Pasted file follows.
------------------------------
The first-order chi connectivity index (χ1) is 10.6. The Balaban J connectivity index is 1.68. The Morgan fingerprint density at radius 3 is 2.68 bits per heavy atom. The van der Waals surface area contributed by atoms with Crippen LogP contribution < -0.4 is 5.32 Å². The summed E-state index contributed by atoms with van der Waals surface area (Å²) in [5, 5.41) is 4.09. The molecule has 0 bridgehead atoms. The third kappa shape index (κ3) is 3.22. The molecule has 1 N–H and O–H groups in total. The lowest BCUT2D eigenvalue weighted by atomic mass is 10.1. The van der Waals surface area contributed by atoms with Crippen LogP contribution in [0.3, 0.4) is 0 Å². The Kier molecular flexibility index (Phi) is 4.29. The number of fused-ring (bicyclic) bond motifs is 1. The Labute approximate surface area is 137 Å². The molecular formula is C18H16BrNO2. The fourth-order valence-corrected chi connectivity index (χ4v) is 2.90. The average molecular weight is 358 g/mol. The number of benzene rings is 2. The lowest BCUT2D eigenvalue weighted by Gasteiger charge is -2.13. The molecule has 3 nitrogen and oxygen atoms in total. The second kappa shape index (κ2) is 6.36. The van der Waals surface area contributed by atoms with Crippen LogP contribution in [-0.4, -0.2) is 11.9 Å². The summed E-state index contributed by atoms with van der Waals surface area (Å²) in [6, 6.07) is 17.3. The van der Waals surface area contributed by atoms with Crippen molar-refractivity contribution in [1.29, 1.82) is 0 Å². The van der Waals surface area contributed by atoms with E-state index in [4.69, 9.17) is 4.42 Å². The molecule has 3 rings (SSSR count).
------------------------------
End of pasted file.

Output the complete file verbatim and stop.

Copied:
The first-order chi connectivity index (χ1) is 10.6. The Balaban J connectivity index is 1.68. The Morgan fingerprint density at radius 3 is 2.68 bits per heavy atom. The van der Waals surface area contributed by atoms with Crippen LogP contribution < -0.4 is 5.32 Å². The summed E-state index contributed by atoms with van der Waals surface area (Å²) in [5, 5.41) is 4.09. The molecule has 0 bridgehead atoms. The third kappa shape index (κ3) is 3.22. The molecule has 1 N–H and O–H groups in total. The lowest BCUT2D eigenvalue weighted by atomic mass is 10.1. The van der Waals surface area contributed by atoms with Crippen LogP contribution in [0.3, 0.4) is 0 Å². The Kier molecular flexibility index (Phi) is 4.29. The number of fused-ring (bicyclic) bond motifs is 1. The Labute approximate surface area is 137 Å². The molecular formula is C18H16BrNO2. The fourth-order valence-corrected chi connectivity index (χ4v) is 2.90. The average molecular weight is 358 g/mol. The number of benzene rings is 2. The lowest BCUT2D eigenvalue weighted by Gasteiger charge is -2.13. The molecule has 3 nitrogen and oxygen atoms in total. The second kappa shape index (κ2) is 6.36. The van der Waals surface area contributed by atoms with Crippen LogP contribution in [-0.4, -0.2) is 11.9 Å². The summed E-state index contributed by atoms with van der Waals surface area (Å²) in [6, 6.07) is 17.3. The van der Waals surface area contributed by atoms with Crippen molar-refractivity contribution in [1.29, 1.82) is 0 Å². The van der Waals surface area contributed by atoms with E-state index in [4.69, 9.17) is 4.42 Å². The molecule has 3 rings (SSSR count).